How do you write 0.000000258 in scientific notation?

2 Answers
Jun 22, 2018

Answer:

#2.58*10^-7#

Explanation:

Our coefficient (#c#) needs to be between 1 and 10, but cannot be 10 (#1<=c>10#). To do this, let's move our decimal point 7 units to the right. Since we moved it to the right, we will have a negative exponent. This leaves us with our answer of #2.58*10^-7#.

Jun 22, 2018

Answer:

#2.58xx10^(-7)#

Explanation:

Given:

#0.000000258#

I am using this approach to help you fix in your mind what is happening.

#color(brown)(0.000000258" is the same value as all the following:")#
#color(white)("d")#
#0.00000258 xx 1/10^1#
#color(white)("d")#
#0.0000258 xx 1/10^2#
#color(white)("d")#
#0.000258 xx 1/10^3#
#color(white)("d")#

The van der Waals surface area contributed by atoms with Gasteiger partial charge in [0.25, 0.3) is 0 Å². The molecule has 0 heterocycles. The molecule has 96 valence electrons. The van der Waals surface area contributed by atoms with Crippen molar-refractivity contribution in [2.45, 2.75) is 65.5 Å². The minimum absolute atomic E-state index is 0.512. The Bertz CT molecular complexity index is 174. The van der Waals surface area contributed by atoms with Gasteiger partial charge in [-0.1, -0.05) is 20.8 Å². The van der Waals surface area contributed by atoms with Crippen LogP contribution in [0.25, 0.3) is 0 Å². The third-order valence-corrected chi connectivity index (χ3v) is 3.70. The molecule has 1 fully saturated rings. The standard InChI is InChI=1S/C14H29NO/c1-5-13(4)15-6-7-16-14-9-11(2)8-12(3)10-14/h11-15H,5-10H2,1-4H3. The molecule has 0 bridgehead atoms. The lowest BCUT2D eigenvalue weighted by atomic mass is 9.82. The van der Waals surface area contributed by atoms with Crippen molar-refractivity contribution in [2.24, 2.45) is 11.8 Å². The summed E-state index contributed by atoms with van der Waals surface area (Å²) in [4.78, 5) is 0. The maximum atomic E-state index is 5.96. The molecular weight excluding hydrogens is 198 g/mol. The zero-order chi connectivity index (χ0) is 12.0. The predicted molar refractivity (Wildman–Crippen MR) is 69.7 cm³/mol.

#0.00258 xx 1/10^4#
#color(white)("d")#
#0.0258 xx 1/10^5#
#color(white)("d")#
#0.258 xx 1/10^6#
#color(white)("d")#
#color(brown)(2.58 xx 1/10^7)#

Another way of writing #2.58 xx 1/10^7" is "2.58xx10^(-7)#

#color(brown)(2.58xx10^(-7)larr" Scientific notation")#

People do not state it like this but it is actually what is happening.
The decimal point stays where it is. At each stage you move the digits to the left by 1 place.

counting in unit's #-> color(white)("ddddd") 5.0#

counting in ten's #-> color(white)("ddd.d")50.0#

counting in hundreds#-> color(white)("d")500.0#